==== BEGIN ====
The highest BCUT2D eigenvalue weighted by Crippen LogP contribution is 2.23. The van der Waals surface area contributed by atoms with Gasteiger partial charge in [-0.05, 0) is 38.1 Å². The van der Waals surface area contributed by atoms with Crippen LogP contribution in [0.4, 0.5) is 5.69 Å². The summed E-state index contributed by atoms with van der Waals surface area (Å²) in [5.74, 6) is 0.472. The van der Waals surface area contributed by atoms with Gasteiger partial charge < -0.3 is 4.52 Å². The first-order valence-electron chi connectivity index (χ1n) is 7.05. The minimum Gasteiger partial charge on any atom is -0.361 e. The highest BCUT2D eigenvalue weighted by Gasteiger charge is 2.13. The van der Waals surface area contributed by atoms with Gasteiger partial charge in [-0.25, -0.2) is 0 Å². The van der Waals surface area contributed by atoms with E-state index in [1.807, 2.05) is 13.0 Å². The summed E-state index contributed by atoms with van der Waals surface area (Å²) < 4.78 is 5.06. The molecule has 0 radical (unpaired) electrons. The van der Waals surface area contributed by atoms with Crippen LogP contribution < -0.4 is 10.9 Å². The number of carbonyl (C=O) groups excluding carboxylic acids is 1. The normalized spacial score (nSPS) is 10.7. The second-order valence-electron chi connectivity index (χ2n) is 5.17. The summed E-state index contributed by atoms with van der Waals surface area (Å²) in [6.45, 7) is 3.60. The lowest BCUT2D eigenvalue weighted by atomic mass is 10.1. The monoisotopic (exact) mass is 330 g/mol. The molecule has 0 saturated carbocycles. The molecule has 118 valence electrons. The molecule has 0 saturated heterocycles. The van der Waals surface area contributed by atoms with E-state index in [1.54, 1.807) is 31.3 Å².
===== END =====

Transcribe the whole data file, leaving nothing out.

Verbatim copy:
The highest BCUT2D eigenvalue weighted by Crippen LogP contribution is 2.23. The van der Waals surface area contributed by atoms with Gasteiger partial charge in [-0.05, 0) is 38.1 Å². The van der Waals surface area contributed by atoms with Crippen LogP contribution in [0.4, 0.5) is 5.69 Å². The summed E-state index contributed by atoms with van der Waals surface area (Å²) in [5.74, 6) is 0.472. The van der Waals surface area contributed by atoms with Gasteiger partial charge < -0.3 is 4.52 Å². The first-order valence-electron chi connectivity index (χ1n) is 7.05. The minimum Gasteiger partial charge on any atom is -0.361 e. The highest BCUT2D eigenvalue weighted by Gasteiger charge is 2.13. The van der Waals surface area contributed by atoms with Gasteiger partial charge in [-0.25, -0.2) is 0 Å². The van der Waals surface area contributed by atoms with E-state index in [1.807, 2.05) is 13.0 Å². The summed E-state index contributed by atoms with van der Waals surface area (Å²) < 4.78 is 5.06. The molecule has 0 radical (unpaired) electrons. The van der Waals surface area contributed by atoms with Crippen LogP contribution < -0.4 is 10.9 Å². The number of carbonyl (C=O) groups excluding carboxylic acids is 1. The normalized spacial score (nSPS) is 10.7. The second-order valence-electron chi connectivity index (χ2n) is 5.17. The summed E-state index contributed by atoms with van der Waals surface area (Å²) in [6.45, 7) is 3.60. The lowest BCUT2D eigenvalue weighted by atomic mass is 10.1. The monoisotopic (exact) mass is 330 g/mol. The molecule has 0 saturated carbocycles. The molecule has 118 valence electrons. The molecule has 0 saturated heterocycles. The van der Waals surface area contributed by atoms with E-state index in [1.54, 1.807) is 31.3 Å².